Melasma (muh-LAZ-muh) is a very common skin problem that causes brown to gray-brown patches on the face with sun exposure. It is most common in women and can affect the skin of the cheeks, nose, forehead, chin, and upper lip — typically in a distinctive pattern. It also can appear on other parts of the body that get lots of suns, such as the forearms and neck.
The cause of melasma remains unknown but clearly hormonal factors and exposure to sunlight are critical to the development of melasma. Melasma can occur without hormone pills or pregnancy — only 25% of women report melasma occurring after starting an oral contraceptive pill. Thus melasma can occur with normal or endogenous levels of the hormone. Melasma should be considered a chronic disorder that in many patients lasts for years.
Melasma is a disorder of the pigment-producing cells in our skin called melanocytes. Melanocytes are called dendritic cells and resemble what we might think of like an octopus shape with a central body and long tentacles or fingers stretching out from the central body. These tentacles or fingers of the melanocytes deposit pigment or melanin into the upper layer of our skin, the epidermis. The pigment is stored in small particles called melanosomes. Melasma-affected skin has increased melanocytes and melanocytes with more numerous dendrites or tentacles/fingers. Melanocytes of melasma-affected skin also show evidence of being more biologically active than melanocytes in normal or unaffected skin.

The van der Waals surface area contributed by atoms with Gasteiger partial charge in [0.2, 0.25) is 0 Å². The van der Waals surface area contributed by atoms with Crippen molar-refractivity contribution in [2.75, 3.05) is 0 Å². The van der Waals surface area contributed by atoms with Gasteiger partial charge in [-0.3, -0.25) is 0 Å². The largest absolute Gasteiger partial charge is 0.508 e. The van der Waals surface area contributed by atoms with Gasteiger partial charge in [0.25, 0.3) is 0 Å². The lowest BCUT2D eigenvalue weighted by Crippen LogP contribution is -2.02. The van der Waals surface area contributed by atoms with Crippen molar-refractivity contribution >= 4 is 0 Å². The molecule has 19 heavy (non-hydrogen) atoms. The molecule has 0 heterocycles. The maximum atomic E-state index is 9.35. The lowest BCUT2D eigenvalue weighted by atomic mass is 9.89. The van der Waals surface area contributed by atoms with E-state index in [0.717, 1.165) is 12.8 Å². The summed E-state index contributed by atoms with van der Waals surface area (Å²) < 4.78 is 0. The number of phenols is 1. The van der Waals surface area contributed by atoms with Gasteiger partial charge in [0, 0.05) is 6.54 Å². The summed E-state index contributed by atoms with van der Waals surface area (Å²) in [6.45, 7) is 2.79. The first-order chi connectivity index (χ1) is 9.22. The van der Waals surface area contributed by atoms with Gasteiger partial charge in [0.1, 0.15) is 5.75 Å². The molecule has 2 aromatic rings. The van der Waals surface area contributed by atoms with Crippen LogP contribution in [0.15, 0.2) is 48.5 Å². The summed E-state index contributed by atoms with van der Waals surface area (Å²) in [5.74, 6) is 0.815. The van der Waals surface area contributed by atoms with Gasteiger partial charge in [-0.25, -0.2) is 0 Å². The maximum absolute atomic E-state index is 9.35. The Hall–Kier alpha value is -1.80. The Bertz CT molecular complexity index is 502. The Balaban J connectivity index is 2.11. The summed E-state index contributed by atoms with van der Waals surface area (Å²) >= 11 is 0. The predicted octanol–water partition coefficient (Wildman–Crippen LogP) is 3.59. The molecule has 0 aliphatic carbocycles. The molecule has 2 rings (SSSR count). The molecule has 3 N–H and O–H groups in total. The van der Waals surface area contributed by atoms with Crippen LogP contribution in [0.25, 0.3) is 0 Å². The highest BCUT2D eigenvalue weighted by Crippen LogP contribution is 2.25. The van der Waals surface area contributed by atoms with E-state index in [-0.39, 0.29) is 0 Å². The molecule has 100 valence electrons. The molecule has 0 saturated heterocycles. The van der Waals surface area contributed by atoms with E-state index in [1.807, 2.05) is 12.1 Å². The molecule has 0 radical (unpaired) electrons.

Some melasma has more pigment in the deeper skin layer or dermis where the pigment is no longer in the melanocytes but in another cell called the melanophage which is an inflammatory cell trying to remove pigment. This pigment in the deeper layer of skin may explain why melasma is so difficult to eradicate.
It is still not known why certain areas of the face are predisposed to developing melasma while others are not involved. Hormone receptors, blood vessels, stem cell factors, and cutaneous nerves may play a role.
Melasma is uncommon in males. Additionally, it is thought to be primarily related to external sun exposure, external hormones like birth control pills, and internal hormonal changes as seen in pregnancy.